Are you expecting to be eligible for ocrelizumab under the NHS? #ClinicSpeak #MSBlog #MSResearch
Summary: This post is an attempt to dampen enthusiasm amongst PPMSers for ocrelizumab and to manage expectations in relation to what we can expect from NICE.
It may seem to you that in recent days that HSCT has taken over the blog. It hasn't so let's get back to basics. I want to dampen down your enthusiasm for the emerging DMTs, i.e. ocrelizumab and oral cladribine. As with all DMTs their effectiveness will depend on how soon they are given. If they are started too late and you have acquired a lot of damage from your MS in the past, and you have already noticed worsening of disability prior to starting them, you may not necessarily notice a major treatment effect.
I have always warned that we should not expect too much from the first effective anti-inflammatory DMTs in more advanced MS (formerly progressive MS). They will not be miracle drugs. The ocrelizumab results in PPMS are in line with these predictions. I would like to remind you of the survey we did on this blog a few years ago (see slideshow below); about 40% of progressive MSers were expecting an effective DMT to improve their functioning or to result in a full recovery. This has not happened; at best ocrelizumab may stabilise your disease or more likely slow down the rate of disability worsening. Due to therapeutic lag, length-dependency and reduced neuronal reserve ocrelizumab is better at slowing down worsening in upper limb function compared to lower limb function. This is an important observation. Another factor is age. In the ORATORIO study pwPPMS had to be 55 years of age or younger. An analysis done for the ATGA (Australian Therapeutic Goods Administration) showed that pwPPMS 50 years of age or younger, and those with active MRIs, did better than older study subjects or those with out active baseline MRIs. This is not unique to ocrelizumab and was also seen in the Rituximab PPMS trial. The following is the paragraph from the ocrelizumab ATGA product information sheet:
'A post-hoc analysis suggested that patients who are 50 years of age or below, or patients who have inflammation determined by MRI (Gd enchancing or T2 lesion) may receive a greater treatment benefit than patients who are over 50 years of age or patients who do not have inflammation by MRI.'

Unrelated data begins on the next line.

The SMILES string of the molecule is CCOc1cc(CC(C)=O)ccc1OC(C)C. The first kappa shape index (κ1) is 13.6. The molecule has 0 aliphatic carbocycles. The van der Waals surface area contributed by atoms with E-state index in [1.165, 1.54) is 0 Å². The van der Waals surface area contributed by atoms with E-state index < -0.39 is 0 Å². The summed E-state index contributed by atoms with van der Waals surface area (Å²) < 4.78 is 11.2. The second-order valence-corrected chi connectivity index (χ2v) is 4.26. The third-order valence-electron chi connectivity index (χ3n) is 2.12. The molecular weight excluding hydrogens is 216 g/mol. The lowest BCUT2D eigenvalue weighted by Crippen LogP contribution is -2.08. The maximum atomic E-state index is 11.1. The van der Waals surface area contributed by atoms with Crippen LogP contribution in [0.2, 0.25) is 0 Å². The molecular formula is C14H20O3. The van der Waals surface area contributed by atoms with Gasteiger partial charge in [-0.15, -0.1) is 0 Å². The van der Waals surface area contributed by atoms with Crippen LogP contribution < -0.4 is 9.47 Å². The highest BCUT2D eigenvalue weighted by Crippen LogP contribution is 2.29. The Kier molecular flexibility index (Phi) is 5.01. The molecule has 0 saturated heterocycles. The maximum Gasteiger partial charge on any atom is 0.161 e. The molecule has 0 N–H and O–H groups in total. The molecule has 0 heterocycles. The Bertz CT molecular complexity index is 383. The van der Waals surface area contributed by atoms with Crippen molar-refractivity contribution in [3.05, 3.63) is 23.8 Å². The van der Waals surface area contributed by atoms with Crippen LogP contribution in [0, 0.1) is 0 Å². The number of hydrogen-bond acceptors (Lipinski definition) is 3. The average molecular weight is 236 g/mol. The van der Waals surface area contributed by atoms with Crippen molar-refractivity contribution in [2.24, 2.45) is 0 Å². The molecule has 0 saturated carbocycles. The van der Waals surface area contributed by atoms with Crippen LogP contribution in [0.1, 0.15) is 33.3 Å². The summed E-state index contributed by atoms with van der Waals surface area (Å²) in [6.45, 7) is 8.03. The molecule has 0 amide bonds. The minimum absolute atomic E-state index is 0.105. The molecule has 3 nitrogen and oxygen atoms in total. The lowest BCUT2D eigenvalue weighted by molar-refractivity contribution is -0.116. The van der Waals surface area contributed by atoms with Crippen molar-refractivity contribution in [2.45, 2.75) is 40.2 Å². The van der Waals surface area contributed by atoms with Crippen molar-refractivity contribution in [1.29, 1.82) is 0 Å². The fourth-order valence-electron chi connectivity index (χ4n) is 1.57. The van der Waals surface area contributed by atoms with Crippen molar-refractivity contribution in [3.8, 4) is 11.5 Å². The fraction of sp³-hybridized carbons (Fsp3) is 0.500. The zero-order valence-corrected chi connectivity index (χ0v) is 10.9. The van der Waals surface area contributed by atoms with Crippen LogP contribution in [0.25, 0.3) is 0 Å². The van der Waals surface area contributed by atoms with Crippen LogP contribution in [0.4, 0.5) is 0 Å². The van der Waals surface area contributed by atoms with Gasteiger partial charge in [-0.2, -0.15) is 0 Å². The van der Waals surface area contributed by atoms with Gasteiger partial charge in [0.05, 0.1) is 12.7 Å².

It will be interesting to see how age and MRI activity will affect the NICE cost-effectiveness analysis of ocrelizumab. I can envisage a scenario in which NICE may limit the prescribing of ocrelizumab on the NHS to patients with PPMS who are 50 years of age or younger and to those with active MRI scans. This may be very disappointing for older subjects, but in the era of austerity Britain, we need to be realistic about what the NHS can, and cannot, afford. To address this problem I think we need to start doing trials in older and more disabled patients targeting upper limb function as the primary outcome measure. The latter is one of the aims of our #ThinkHand campaign.
An even worse outcome will be if NICE says no to ocrelizumab in PPMS. This will create all sorts of problems for us, including inequity of access. This is one of the reasons why I ran the recent survey on this issue on the blog.
Despite my relative pessimism ocrelizumab as a moderately effective treatment for PPMS is a start and will allow us to begin to target different pathological processes in MS with the hope of developing add-on neuroprotective and neurorestorative therapies. Innovation tends to be incremental; having an effective anti-inflammatory therapy for progressive MS provides the treatment at the base of the pyramid; we now need to add the neuroprotective, remyelinative and neurorestorative tiers on top.
Labels: #ClinicSpeak, ATGA, Australia, managing expectations, NICE, ocrelizumab, primary progressive